The Independent Market Observer

Jobs Report Preview: Will We Get a Miss?

November 30, 2022

It’s time for the monthly jobs report preview, which is worth doing for a few reasons. First, it lets us consider the most important driver of the economy both for history and for the immediate data. Second, it makes us think about our expectations. And third, of course, it will be in the headlines.

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Thanksgiving Food for Thought: The Parable of the Turkey

November 23, 2022

Once upon a time, a turkey hatched in the dead of winter. He lived in a nice warm coop, had plentiful corn and seeds to eat, and spent much of his poult-hood playing with all of the other little turkeys.

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Inflation Has Peaked

November 18, 2022

To be honest, I probably would not have used that headline a couple of weeks ago. Although I spent about a month putting together my talk for Commonwealth’s National Conference, which pretty much comes to that conclusion, I was not yet at a point where I would put that as the headline. Even as I rehearsed the night before, I was thinking about how I would handle the talk if the next morning’s data release—just hours before the talk itself—put inflation back up again. I couldn’t rewrite my presentation, as there wasn’t enough time (and besides, the art department was already upset with me).

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Softer Inflation Numbers a Win for Economy

November 10, 2022

This will be another short post as I am giving a talk this morning on . . . wait for it . . . inflation! The whole thesis of the talk is that inflation is going to roll over shortly, for a bunch of reasons that I will describe in future posts. Or so I hope, anyway.

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Midterm Elections No Longer a Worry for Markets

November 9, 2022

This will be a short post, partially because I am in San Diego at Commonwealth’s National Conference, but mostly because there isn’t much to say about the midterms that I did not already cover the other day.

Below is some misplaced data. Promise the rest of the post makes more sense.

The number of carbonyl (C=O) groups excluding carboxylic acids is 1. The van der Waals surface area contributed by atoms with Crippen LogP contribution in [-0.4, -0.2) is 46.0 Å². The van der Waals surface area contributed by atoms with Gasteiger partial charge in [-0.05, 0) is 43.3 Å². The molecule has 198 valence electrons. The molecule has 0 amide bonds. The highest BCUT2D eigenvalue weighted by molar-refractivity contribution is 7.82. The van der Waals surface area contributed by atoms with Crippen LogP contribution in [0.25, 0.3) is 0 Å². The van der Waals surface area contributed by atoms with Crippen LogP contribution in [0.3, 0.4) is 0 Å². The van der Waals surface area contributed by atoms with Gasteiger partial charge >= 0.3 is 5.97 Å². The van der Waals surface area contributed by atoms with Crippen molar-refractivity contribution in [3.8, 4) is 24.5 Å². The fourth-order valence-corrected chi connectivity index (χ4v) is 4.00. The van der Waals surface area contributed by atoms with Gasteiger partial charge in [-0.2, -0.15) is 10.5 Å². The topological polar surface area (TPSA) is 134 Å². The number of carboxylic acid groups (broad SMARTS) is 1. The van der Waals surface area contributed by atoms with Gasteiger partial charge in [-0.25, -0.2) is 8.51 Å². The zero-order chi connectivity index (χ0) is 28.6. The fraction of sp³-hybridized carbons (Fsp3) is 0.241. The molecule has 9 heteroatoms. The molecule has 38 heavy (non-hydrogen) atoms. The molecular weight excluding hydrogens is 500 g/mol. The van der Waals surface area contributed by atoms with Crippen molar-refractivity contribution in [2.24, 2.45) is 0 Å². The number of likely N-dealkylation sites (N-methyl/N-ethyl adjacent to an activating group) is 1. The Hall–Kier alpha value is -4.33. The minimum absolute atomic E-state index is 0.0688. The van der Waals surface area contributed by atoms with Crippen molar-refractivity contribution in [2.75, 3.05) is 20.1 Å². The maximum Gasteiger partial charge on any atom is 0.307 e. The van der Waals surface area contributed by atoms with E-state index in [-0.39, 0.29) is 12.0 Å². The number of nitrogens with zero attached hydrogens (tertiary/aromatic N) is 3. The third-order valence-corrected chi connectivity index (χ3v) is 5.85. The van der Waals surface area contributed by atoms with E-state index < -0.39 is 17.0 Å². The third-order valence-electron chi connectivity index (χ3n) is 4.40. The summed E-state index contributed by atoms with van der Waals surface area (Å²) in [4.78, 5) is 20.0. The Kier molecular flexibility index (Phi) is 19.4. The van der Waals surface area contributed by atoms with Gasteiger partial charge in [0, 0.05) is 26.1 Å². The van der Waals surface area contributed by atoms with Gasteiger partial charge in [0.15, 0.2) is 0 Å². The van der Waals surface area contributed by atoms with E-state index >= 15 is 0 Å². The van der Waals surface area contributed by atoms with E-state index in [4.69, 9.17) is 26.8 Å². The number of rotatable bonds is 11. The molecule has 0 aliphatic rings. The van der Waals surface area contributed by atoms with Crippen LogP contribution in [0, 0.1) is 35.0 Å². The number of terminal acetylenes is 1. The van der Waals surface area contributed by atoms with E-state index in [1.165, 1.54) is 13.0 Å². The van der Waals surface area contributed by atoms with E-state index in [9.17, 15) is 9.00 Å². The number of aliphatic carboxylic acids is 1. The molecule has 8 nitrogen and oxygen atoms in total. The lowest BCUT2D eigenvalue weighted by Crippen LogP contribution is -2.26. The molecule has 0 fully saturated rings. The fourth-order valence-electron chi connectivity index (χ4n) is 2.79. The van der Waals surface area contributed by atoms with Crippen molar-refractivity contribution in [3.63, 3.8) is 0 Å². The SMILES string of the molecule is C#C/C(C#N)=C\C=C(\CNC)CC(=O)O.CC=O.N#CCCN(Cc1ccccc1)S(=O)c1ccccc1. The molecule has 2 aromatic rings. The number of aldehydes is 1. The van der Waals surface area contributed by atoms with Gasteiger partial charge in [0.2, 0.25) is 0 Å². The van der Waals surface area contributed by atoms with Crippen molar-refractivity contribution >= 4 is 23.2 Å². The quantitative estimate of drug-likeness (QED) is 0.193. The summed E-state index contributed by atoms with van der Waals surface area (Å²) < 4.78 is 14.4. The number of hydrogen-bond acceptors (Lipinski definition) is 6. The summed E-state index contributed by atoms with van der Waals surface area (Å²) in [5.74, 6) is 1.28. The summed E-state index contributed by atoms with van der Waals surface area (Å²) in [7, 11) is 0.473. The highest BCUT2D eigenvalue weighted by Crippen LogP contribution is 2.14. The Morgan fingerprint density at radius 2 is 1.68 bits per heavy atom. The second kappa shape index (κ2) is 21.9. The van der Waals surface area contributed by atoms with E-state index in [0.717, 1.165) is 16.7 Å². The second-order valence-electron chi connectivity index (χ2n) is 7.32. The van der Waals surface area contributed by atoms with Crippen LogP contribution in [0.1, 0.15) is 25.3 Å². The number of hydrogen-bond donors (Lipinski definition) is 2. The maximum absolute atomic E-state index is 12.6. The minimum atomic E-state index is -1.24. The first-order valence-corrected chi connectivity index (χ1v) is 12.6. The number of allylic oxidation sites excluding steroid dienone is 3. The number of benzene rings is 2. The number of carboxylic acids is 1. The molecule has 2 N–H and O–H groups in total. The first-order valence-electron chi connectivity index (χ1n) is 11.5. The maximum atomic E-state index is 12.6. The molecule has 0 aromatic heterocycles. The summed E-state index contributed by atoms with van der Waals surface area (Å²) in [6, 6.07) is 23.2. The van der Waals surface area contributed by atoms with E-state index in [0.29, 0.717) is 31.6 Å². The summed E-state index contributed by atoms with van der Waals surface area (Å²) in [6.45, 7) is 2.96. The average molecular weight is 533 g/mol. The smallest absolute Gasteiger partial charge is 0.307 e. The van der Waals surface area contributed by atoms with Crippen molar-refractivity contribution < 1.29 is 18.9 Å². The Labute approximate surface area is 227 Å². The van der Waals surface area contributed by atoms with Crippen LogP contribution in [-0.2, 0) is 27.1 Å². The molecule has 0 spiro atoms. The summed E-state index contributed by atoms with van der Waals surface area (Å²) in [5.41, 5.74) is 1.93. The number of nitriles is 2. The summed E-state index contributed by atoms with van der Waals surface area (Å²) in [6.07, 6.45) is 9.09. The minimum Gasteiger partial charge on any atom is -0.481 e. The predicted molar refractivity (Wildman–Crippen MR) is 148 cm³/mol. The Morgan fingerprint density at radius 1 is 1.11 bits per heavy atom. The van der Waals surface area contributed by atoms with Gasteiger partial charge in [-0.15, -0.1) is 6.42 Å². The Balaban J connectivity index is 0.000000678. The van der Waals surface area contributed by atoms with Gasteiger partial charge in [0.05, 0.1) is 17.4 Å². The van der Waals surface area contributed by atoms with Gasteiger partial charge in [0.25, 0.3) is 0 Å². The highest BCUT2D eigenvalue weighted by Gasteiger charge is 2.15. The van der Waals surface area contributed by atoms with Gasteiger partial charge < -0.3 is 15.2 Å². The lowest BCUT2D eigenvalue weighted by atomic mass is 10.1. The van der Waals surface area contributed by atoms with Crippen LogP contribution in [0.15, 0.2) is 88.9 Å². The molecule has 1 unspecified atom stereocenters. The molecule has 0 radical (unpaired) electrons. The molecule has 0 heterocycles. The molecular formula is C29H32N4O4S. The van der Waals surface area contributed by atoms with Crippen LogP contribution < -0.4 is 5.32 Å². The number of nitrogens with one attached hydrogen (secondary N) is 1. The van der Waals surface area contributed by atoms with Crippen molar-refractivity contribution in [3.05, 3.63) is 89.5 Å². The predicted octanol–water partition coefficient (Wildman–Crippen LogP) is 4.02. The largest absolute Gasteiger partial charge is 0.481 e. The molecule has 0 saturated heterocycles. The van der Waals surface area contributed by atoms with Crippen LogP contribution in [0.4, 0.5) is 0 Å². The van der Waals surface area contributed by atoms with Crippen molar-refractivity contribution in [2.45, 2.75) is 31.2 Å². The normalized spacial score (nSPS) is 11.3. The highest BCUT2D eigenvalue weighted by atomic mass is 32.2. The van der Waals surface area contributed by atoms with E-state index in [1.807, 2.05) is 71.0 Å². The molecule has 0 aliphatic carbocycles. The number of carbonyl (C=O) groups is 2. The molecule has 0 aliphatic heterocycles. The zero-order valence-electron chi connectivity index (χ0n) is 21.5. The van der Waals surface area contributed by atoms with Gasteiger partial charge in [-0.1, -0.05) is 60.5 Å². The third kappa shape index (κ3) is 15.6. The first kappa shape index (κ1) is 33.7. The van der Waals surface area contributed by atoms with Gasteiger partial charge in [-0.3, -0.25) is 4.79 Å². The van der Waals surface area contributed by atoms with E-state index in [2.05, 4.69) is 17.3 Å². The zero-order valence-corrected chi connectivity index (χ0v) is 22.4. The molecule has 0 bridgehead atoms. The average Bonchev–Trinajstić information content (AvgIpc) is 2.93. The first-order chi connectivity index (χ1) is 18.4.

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Looking Back at the Markets in October and Ahead to November 2022

November 8, 2022

October showed a sharp rebound after a significant September drop. The S&P 500 gained 8.1 percent during the month, while the Nasdaq rose 3.94 percent. The Dow Jones Industrial Average (DJIA) experienced the best month of the three major indices, soaring 14.07 percent. Internationally, the news was mixed, with developed markets up 5.38 percent while emerging markets were down 3.09 percent. It was a surprisingly good result, especially after a terrible September.

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Two Cheers for the October Jobs Report

November 4, 2022

As I have been saying for some time, the best indicator for the economy as a whole is the jobs market. With consumer spending representing more than two-thirds of the economy, as long as people are working, they can spend. And the jobs numbers tell us whether they are working.

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Will Midterm Madness Affect the Markets?

November 3, 2022

One of the questions I have been getting recently is about the effect of the midterm elections on markets. This is normal. In fact, given the level of partisan rancor—and the number of ads I’ve been seeing on TV—it is surprising that there isn’t more concern around the elections. But with voting just a couple of days away, let’s consider what the elections could mean for our investments.

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How Did ESG Investing Become an Ideological Hot Button?

October 28, 2022

As fiduciaries, advisors are tasked with putting client interests ahead of their own. They have a duty to preserve good faith and trust. From an investment perspective, that includes considering all materially relevant information to mitigate risk and improve returns through prudent investment management. But from an environmental, social, and governance (ESG) investing perspective? It’s where the rift between proponents and opponents of this investing strategy begins.

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Inflation: Shocks Vs. Trends

October 27, 2022

This will be the second blog post that's come out of my efforts to try to finish my talk for Commonwealth’s National conference. If you remember, in the previous post, the question was whether we were headed back to the 1970s, with all that implies (inflation, stagflation, high unemployment, disco), or back to the 1950s (which, for all its faults, did not have disco).

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